July 9, 2012
Schools that build summer "bridges" for students pay a price
Ninth-graders at PTECH work on algebra problems in May. On a muggy August afternoon last year, nearly 75 Bronx students could be found playing orchestra instruments to the tune of Duke Ellington's C Jam Blues in the auditorium of M.S. 223. They were gathered to mark the close of three weeks of arts, music, and math instruction they received through the school's first summer "bridge" program. M.S. 223 is one of dozens of city middle and high schools to invite to incoming students for summer classes meant to immerse them in school culture and prevent them from forgetting what they learned the previous year. "Summer bridge is important because we think of our model as a year-round school," said Rashid Davis, principal of Brooklyn's nascent Pathways in Technology Early College High School. "That way we’re not dealing with that summer learning loss than can go from two to four months of material, especially for high-poverty students. We can't expect them to magically come in here with the skills they need." Indeed, researchers have pegged students' regression — known as the "summer slide" — at the equivalent of two months of school or more. City officials recognize the challenge: This summer, the Department of Education is piloting a small program in the South Bronx for students who are struggling but not failing. But the funding for that program, Summer Quest, comes from private donors. Public funds, for the most part, are earmarked only for the thousands of students across the city who are required to attend summer school because of low test scores or poor grades. That means schools that develop programs for incoming students who aren't already in trouble are on their own to scrounge up funding.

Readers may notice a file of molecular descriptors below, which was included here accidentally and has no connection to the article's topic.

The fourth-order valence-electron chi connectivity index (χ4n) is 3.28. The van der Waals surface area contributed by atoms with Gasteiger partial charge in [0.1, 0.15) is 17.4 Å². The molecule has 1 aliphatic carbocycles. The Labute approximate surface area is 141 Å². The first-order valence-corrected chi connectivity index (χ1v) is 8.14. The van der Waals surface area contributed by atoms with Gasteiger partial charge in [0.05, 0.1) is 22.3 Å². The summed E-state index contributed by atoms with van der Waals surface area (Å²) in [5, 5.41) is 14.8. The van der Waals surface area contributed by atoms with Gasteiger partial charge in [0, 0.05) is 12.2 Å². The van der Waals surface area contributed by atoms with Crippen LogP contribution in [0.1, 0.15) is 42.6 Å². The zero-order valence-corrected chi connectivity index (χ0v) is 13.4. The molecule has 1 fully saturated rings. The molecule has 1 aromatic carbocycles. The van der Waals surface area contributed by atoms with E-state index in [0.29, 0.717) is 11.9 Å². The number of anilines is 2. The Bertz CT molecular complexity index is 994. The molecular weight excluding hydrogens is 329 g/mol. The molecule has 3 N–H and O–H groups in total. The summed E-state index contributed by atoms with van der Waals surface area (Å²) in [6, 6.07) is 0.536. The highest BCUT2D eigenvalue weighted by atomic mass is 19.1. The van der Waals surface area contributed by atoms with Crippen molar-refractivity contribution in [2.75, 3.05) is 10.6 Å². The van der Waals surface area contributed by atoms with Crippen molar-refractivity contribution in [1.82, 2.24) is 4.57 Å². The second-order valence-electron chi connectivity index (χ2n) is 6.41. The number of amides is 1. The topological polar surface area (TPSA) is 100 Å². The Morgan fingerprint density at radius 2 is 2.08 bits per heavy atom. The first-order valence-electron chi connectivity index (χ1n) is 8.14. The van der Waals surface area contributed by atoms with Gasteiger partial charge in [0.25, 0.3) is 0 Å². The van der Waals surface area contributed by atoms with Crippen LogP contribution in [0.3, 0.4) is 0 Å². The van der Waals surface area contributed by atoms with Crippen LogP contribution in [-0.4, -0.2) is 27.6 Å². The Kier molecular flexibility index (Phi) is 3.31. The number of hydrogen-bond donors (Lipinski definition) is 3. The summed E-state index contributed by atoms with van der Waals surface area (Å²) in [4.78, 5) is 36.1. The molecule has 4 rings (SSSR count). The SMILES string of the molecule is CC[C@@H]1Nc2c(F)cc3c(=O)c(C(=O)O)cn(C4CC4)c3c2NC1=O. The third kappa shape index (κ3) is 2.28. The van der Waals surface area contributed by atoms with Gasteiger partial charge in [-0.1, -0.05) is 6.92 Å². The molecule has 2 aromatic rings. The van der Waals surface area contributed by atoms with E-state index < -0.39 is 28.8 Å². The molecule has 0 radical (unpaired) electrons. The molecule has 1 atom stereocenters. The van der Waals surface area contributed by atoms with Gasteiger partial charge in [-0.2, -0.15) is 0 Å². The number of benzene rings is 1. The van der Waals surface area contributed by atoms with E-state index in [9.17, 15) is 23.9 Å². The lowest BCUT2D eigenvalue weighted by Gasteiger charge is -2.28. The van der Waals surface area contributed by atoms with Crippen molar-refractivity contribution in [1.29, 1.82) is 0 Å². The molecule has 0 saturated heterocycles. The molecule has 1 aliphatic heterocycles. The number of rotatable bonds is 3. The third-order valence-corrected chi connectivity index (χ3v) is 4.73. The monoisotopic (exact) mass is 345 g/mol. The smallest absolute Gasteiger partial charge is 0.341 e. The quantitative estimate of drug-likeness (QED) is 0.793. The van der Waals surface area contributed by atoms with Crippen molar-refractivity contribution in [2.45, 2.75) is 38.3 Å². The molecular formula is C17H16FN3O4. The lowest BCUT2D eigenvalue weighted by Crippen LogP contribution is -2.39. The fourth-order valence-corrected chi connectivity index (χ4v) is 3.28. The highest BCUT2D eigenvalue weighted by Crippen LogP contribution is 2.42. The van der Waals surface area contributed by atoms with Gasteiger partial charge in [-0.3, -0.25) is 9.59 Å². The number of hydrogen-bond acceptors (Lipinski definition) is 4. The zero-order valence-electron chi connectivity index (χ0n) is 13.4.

December 16, 2011
More students in summer school this year, and more promoted
Five days before the official start to winter, the Department of Education has finished crunching numbers from summer school — and found that nearly one in five students told to attend shouldn't have had to. Of the elementary and middle school students whose test scores were so low that they had to attend summer school, two thirds were promoted in August, according to data the DOE released today. The numbers also show that thousands more high school students than usual signed up for summer classes when it looked like they wouldn't have a chance to retake Regents exams in January. Over 17,000 more high school students enrolled in summer school than in 2010, likely driven by the news that the state had voted to eliminate the January Regents exam administration, often used to retake failed tests required for graduation. The exams were reinstated in August, after the summer session had ended. Elementary and middle school students have less choice about whether to attend summer school. In those grades, whether a student is promoted depends on his state test scores. But the city doesn't find out students' scores until August, when summer school is already over. So every year, the city must predict whether a student is likely to pass the state exam — and tell those who seem likely to fail to register for summer classes. This year, the city told 34,069 students in grades 3-8 that they should attend summer school — or about 9 percent of all students in those grades. But 6,245 of those students actually passed the tests with a score of 3 or 4.
July 14, 2011